I had a great deal of hope for Yaiba: Ninja Gaiden Z, the wacky spinoff of Team Ninja’s venerated hack-and-slasher. The first game in the new Ninja Gaiden – especially in its “black” iteration on the original Xbox – was close to gaming perfection. since then the series has certainly waned in quality. Ninja Gaiden 3 was pretty awful. It seems the series has slipped to new lows.
the general consensus amongst critics who’ve had the displeasure of playing the game is that Yaiba: Ninja Gaiden Z is rather terrible. I’d be surprised; it’s a joint effort between Mega Man creator Keiji Inafune’s Comcept and Team Ninja – but then I remember that principal development is done by Spark Unlimited. Yes, the guys who made Turning Point: Fall of Liberty, Legendary and Lost Planet 3.
Here’s what critics have said:
Every so often, 8-year-old me–the part of me that thinks that asking everyone what word starts with "f" and ends in "u-c-k" is funny–got a kick out of Yaiba’s exploits. Most of the time, however, I could only wish that Ninja Gaiden Z’s striking art style had been applied to a better canvas.
Ninja Gaiden Z is a disappointing entry in the Ninja Gaiden series filled with repetitive enemy encounters, cringeworthy pervy jokes, and frustrating, unbalanced gameplay. This is not the ninja game you’re looking for.
What’s really amazing is just how much Yaiba is the polar opposite of Ninja Gaiden proper. In every way that the main series is elegant and precise, Ninja Gaiden Z is clumsy and ridiculous. In other words, whether it means to or not, it has much in common with its title character. There’s a germ of a good idea here, but ultimately its lost in a mess of garish colors, vulgar jokes, and really awful design. Ultimately, the legend of Ryu Hayabusa will live on, but Yaiba’s story is best forgotten.
Yaiba is dumb. All of which is baffling, given that this was made under the eye of Keiji Inafune, who famously lambasted how far his countrymen had fallen behind western game development. His solution, apparently, is to turn one of Japan’s last great series into a repetitive grind riddled with cheap deaths, and to help a western studio with a poor track record reach a new, unthinkable low.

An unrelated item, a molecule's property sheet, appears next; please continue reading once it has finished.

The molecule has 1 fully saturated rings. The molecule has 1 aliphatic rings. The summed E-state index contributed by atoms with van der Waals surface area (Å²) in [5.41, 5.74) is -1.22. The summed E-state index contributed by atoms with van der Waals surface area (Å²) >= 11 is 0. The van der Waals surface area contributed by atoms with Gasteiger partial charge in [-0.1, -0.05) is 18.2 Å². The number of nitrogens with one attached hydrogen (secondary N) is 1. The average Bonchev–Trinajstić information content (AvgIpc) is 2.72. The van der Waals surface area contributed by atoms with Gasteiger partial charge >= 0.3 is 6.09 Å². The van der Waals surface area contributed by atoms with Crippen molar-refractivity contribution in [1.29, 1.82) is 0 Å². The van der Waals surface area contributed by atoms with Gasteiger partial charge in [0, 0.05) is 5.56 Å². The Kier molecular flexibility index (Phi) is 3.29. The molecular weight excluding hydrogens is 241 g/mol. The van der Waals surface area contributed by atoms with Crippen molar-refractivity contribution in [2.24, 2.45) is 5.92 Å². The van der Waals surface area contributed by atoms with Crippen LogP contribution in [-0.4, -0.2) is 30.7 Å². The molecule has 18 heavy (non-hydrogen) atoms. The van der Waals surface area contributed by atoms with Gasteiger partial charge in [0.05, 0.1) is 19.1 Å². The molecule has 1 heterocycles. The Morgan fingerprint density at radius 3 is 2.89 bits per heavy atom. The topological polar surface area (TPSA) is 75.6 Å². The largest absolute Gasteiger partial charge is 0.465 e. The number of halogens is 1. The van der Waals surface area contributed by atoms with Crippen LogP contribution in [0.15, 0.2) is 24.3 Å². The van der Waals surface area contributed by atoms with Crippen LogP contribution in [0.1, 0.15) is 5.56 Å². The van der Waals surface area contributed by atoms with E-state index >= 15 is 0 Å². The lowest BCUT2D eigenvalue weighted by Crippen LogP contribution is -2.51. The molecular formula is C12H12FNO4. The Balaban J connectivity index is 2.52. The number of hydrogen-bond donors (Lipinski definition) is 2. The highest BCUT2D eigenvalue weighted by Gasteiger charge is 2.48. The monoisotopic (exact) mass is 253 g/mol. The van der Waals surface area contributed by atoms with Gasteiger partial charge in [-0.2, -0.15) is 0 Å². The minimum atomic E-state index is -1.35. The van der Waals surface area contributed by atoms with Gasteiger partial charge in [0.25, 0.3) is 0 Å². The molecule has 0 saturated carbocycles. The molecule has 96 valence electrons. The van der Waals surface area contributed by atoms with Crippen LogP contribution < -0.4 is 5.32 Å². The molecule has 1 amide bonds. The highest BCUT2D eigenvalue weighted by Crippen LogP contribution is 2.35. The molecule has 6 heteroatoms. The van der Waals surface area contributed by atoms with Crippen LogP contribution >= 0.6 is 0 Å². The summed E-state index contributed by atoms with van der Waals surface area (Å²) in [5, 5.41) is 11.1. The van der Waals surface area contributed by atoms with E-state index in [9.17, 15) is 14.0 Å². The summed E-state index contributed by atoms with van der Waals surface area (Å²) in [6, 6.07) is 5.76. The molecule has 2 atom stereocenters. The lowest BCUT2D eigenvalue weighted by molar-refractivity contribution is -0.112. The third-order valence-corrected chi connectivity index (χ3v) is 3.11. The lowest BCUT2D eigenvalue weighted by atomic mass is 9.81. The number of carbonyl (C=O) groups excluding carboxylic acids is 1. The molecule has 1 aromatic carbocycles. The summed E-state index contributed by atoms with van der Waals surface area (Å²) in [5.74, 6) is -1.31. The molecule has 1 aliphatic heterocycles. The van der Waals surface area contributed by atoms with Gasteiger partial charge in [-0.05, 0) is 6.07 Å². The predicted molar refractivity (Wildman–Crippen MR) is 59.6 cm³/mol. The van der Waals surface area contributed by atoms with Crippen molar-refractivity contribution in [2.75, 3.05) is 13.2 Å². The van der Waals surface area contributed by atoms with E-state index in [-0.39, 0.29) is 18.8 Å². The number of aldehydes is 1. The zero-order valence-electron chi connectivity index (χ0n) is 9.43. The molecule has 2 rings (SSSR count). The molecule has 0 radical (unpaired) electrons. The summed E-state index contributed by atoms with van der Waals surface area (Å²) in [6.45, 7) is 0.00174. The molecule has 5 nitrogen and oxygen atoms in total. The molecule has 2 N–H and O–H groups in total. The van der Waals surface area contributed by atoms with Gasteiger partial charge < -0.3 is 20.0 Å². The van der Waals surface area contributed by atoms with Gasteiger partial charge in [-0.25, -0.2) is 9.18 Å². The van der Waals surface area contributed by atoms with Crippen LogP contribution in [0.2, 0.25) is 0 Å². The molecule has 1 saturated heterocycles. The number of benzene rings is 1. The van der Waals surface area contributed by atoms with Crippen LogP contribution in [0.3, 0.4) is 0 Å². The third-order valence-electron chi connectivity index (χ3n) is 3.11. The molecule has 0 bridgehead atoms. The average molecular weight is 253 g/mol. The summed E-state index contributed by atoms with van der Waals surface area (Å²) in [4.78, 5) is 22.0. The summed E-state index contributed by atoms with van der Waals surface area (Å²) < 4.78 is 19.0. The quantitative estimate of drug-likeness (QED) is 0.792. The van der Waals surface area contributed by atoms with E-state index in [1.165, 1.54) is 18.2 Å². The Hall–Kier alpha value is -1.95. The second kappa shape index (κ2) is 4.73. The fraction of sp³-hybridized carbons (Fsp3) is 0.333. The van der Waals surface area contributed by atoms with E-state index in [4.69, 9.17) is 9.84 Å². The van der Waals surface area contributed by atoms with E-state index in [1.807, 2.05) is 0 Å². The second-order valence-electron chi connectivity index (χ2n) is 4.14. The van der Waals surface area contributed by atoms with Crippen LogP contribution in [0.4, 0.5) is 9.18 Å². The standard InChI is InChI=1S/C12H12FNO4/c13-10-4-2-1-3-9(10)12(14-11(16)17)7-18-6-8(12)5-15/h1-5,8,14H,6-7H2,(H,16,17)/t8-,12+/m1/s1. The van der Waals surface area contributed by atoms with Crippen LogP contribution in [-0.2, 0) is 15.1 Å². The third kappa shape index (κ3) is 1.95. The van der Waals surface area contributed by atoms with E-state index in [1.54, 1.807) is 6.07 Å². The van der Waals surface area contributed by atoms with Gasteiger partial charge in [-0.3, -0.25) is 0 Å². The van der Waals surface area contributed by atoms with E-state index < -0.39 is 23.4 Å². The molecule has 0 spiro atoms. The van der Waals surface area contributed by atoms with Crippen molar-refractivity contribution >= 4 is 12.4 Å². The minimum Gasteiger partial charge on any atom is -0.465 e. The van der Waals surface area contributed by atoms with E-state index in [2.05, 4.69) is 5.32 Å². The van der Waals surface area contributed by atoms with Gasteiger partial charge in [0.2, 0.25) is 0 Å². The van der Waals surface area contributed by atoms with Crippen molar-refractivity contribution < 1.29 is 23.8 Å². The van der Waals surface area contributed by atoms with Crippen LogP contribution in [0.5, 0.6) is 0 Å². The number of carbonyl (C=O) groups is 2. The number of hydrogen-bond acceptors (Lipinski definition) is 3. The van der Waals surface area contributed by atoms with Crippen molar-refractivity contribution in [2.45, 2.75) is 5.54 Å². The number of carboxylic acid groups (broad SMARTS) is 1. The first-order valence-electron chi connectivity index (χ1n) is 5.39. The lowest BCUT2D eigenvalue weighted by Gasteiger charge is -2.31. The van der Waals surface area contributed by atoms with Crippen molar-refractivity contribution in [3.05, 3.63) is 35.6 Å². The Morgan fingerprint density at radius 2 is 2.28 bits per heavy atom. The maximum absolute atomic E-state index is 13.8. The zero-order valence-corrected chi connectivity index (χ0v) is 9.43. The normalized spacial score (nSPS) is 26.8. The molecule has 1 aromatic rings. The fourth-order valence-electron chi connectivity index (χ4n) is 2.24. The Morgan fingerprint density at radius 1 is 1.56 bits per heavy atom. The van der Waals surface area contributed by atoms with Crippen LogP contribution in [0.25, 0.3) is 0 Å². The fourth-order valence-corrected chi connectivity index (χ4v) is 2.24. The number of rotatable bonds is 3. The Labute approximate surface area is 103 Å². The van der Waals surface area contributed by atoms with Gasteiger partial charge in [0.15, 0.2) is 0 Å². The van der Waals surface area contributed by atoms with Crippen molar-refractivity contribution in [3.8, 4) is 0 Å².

Yaiba: Ninja Gaiden Z does not respect its franchise, its genre, or you. And it certainly doesn’t seem to respect itself. At no point, in fact, does it even appear to care if anyone likes it. But that’s just fine, because at no point will you.
If a computer generated an elevator pitch for a game based on random, stereotypical gamer interests, it might spit out a jumble like Yaiba: Ninja Gaiden Z. And while that could totally still be awesome, this experience is so mired in frustration that even a few well-timed jokes can’t save the day. Gaiden games have always been challenging, but they’ve also always been fair. Yaiba is not. Instead, it’s unbalanced and arbitrarily punitive, and after the first few hours, it’s not worth putting up with anymore.
The sole voice of dissent comes via Japan’s Famitsu, who’s panel of four reviewers each gave the game a 9/10. It’s possible that Yaiba is one of those odd games that caters to particularly Eastern tastes, ir it’s quite simply a sign that nobody should be paying to whatever Famitsu says anymore.
I actually liked what I played of Yaiba back when it was in pre-alpha, but it was a small, ten-minute snippet of the game – but i suppose that’s the problem with demos. They don;t paint a complete picture, showing you the good while doing their best to leave out the bad.
Last Updated: March 19, 2014